Sen. Rob Portman (R-Ohio) outlined how his new legislation will help prevent intellectual property theft by the Chinese Communist Party (CCP), which he said, has been overlooked far too long.
Portman, along with Sen. Tom Carper (D-Del.), the ranking member of the permanent subcommittee on investigations (PSI), and other colleagues, are introducing the Safeguarding American Innovation Act to prevent such theft.
The Republican Senator said the CCP has been taking advantage of the openness of American Universities, with strategies like the Thousand Talents Program. This program has been allowed to “systematically target promising research” in the United States.
“They pay these people to take their research that they’re doing here, that is taxpayer-funded—the Chinese government has systematically targeted the most promising U.S. researchers.”
He said that the Department of Justice (DOJ) and the FBI are beginning to crack down on such IP theft, because of an investigation conducted by PSI.
PSI’s probe culminated in a surprising bipartisan report that documented how taxpayer dollars have been, unbeknownst to federal agencies and the public alike, funding the rise of China’s economy and military over the last twenty years.
“China and the Chinese Communist Party has not played by the rules and that’s with regard to obtaining our intellectual property, our innovation, our research,” said Portman from the floor of the Senate Wednesday.
The legislation he will be introducing, “builds on PSI’s recommendations to promote an open and transparent research enterprise in the United States and crack down on the theft of American taxpayer-funded research and IP, while also empowering the DOJ and the Federal Bureau of Investigations to directly punish those who seek to steal America’s research to benefit our rivals.”
He said that each year federal agencies like the National Institutes of Health (NIH), the Department of Energy, and their National Labs, the National Science Foundation, among others, awards more than $150 billion in U.S. taxpayer funds for research.
“China’s made it no secret that its goal is to surpass the United States as the world leader in scientific research and they’ve seen an opportunity to get ahead by exploiting this system of taxpayer-funded grants and the open and collaborative research enterprise that we have in this country,” Portman said.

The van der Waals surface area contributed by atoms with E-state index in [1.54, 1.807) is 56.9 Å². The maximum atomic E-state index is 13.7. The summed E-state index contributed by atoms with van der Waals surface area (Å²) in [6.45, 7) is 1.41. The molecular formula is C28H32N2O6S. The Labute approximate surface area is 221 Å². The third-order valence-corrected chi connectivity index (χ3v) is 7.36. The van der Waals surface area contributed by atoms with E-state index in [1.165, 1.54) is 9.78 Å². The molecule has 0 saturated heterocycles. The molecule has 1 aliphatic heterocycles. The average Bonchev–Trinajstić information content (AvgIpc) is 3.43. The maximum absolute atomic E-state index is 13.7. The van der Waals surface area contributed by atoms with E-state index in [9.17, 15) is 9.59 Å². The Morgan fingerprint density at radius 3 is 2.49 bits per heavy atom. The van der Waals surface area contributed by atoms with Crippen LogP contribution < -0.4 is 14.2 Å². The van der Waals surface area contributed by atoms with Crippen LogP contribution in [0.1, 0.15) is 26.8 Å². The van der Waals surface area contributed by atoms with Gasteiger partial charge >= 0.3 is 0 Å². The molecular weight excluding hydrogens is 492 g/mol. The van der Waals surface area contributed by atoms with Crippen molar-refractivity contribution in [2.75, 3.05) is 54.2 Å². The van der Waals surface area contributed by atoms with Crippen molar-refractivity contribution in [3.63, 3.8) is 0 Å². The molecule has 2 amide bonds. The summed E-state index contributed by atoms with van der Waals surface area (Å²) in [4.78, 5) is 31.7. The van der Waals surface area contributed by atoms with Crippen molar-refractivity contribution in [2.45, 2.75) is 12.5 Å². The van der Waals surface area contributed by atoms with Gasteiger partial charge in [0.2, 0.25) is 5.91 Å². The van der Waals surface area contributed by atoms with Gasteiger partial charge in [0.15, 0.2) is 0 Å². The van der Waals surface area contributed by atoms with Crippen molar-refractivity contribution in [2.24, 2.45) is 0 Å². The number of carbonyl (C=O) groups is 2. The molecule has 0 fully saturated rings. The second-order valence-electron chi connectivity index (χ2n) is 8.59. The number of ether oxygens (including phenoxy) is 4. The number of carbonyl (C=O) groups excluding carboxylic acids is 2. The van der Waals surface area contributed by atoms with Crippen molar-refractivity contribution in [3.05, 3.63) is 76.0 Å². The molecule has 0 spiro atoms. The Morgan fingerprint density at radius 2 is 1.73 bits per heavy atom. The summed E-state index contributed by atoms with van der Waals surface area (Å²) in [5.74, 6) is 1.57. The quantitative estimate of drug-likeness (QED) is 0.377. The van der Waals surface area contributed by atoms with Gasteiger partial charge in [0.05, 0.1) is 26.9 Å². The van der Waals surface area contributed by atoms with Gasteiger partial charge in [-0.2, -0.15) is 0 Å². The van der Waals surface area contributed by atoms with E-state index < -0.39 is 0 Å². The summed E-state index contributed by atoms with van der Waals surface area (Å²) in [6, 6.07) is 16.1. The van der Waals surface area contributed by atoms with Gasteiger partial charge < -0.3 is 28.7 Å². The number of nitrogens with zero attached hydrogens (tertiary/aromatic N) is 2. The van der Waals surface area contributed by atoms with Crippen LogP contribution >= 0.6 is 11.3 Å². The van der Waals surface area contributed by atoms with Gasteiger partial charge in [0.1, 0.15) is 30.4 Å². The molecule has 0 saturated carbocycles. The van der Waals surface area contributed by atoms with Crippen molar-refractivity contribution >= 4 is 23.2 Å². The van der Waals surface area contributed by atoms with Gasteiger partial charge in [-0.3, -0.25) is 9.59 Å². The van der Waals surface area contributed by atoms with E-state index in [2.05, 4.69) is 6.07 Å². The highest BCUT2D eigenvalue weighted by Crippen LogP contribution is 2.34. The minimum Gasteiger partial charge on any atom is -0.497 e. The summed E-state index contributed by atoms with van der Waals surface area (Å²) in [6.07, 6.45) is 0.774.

“The Chinese Communist Party has declared the Chinese university system to be on the front line of military-civilian fusion efforts for technology acquisition. So, there’s a clear link here between the research going to these Chinese university labs and that same research being used to allow China to effectively leapfrog us in terms of their military improvements and their economic growth,” he added.
There has been a list of cases this year, where American University Professors, using taxpayer money, willingly gave the CCP their research to further the regime’s plans for military dominance.
In January, a Harvard professor named Dr. Charles Lieber, Chair of Harvard University’s chemistry department, was charged with secretly taking money from China and sharing his research with the Chinese government. In March, there was an arrest of a professor who used to work at West Virginia University who participated in the Thousand Talents Program. He applied for paid parental leave while he went to China to work at a university there, giving them the benefits of his research. This week, an Ohio professor who was previously affiliated with the Cleveland Clinic was arrested for covering up his Chinese government-funded research and deanship at a Wuhan University, directly overlapping with $3.6 million in NIH funding for his research.
Portman said while the arrests of these professors are a step in the right direction, the criminal charges in their cases do not address the Thousand Talents Program, or even that they’re secretly working for the Chinese government.
“We’re going to need targeted legislation that will take direct action against this practice and that’s exactly what we have done.”
“First and foremost, our bill is going to help the Department of Justice go after Thousand Talents participants by allowing DOJ to hold federal grant recipients accountable for failing to disclose their foreign ties on federal grant applications,” Portman said.
It will require the Office of Management and Budget to coordinate grant-making between these federal agencies so there’s needed accountability and transparency. The legislation will authorize the State Department to deny visas to foreign researchers who are trying to access “sensitive U.S. research when there is a threat to our economic or our national security.”
The bill would require universities to prohibit unauthorized access to sensitive research and require universities to report any foreign gift of $50,000.
The coronavirus crisis is a top priority, Portman concluded, “But I got to tell you, in the context of this crisis, we’ve also got to reevaluate how we do business with China. We’ve got to look at this with fresh eyes and realize that in many areas, China has not been playing by the same set of rules as the rest of the world.”